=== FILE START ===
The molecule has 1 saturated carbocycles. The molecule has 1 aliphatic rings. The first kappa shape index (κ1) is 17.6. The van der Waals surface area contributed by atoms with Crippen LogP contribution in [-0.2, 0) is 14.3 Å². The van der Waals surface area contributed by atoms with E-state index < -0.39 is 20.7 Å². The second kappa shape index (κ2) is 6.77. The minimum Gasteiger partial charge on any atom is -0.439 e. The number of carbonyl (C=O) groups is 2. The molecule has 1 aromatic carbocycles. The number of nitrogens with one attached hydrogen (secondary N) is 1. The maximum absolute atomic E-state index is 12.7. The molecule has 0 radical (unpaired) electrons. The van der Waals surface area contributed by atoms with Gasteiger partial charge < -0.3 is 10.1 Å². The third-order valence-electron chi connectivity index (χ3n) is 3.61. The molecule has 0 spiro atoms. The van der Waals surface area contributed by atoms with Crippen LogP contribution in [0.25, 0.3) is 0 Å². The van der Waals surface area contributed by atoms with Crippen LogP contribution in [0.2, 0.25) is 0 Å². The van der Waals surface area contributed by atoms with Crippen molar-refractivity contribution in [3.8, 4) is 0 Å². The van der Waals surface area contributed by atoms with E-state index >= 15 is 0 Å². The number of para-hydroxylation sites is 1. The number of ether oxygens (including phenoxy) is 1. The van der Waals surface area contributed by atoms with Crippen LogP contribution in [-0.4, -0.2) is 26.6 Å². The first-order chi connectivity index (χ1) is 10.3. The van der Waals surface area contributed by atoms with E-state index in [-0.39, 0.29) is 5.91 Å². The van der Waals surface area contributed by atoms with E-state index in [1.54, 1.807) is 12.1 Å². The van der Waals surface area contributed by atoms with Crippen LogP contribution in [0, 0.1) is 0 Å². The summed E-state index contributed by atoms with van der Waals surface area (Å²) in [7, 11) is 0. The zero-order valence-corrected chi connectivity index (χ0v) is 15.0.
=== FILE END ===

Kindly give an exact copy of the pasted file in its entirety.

The molecule has 1 saturated carbocycles. The molecule has 1 aliphatic rings. The first kappa shape index (κ1) is 17.6. The van der Waals surface area contributed by atoms with Crippen LogP contribution in [-0.2, 0) is 14.3 Å². The van der Waals surface area contributed by atoms with E-state index < -0.39 is 20.7 Å². The second kappa shape index (κ2) is 6.77. The minimum Gasteiger partial charge on any atom is -0.439 e. The number of carbonyl (C=O) groups is 2. The molecule has 1 aromatic carbocycles. The number of nitrogens with one attached hydrogen (secondary N) is 1. The maximum absolute atomic E-state index is 12.7. The molecule has 0 radical (unpaired) electrons. The van der Waals surface area contributed by atoms with Gasteiger partial charge < -0.3 is 10.1 Å². The third-order valence-electron chi connectivity index (χ3n) is 3.61. The molecule has 0 spiro atoms. The van der Waals surface area contributed by atoms with Crippen LogP contribution in [0.25, 0.3) is 0 Å². The van der Waals surface area contributed by atoms with Crippen LogP contribution in [0.2, 0.25) is 0 Å². The van der Waals surface area contributed by atoms with Crippen molar-refractivity contribution in [3.8, 4) is 0 Å². The van der Waals surface area contributed by atoms with E-state index >= 15 is 0 Å². The number of para-hydroxylation sites is 1. The number of ether oxygens (including phenoxy) is 1. The van der Waals surface area contributed by atoms with Crippen LogP contribution in [-0.4, -0.2) is 26.6 Å². The first-order chi connectivity index (χ1) is 10.3. The van der Waals surface area contributed by atoms with E-state index in [-0.39, 0.29) is 5.91 Å². The van der Waals surface area contributed by atoms with E-state index in [1.54, 1.807) is 12.1 Å². The van der Waals surface area contributed by atoms with Crippen LogP contribution in [0, 0.1) is 0 Å². The summed E-state index contributed by atoms with van der Waals surface area (Å²) in [7, 11) is 0. The zero-order valence-corrected chi connectivity index (χ0v) is 15.0.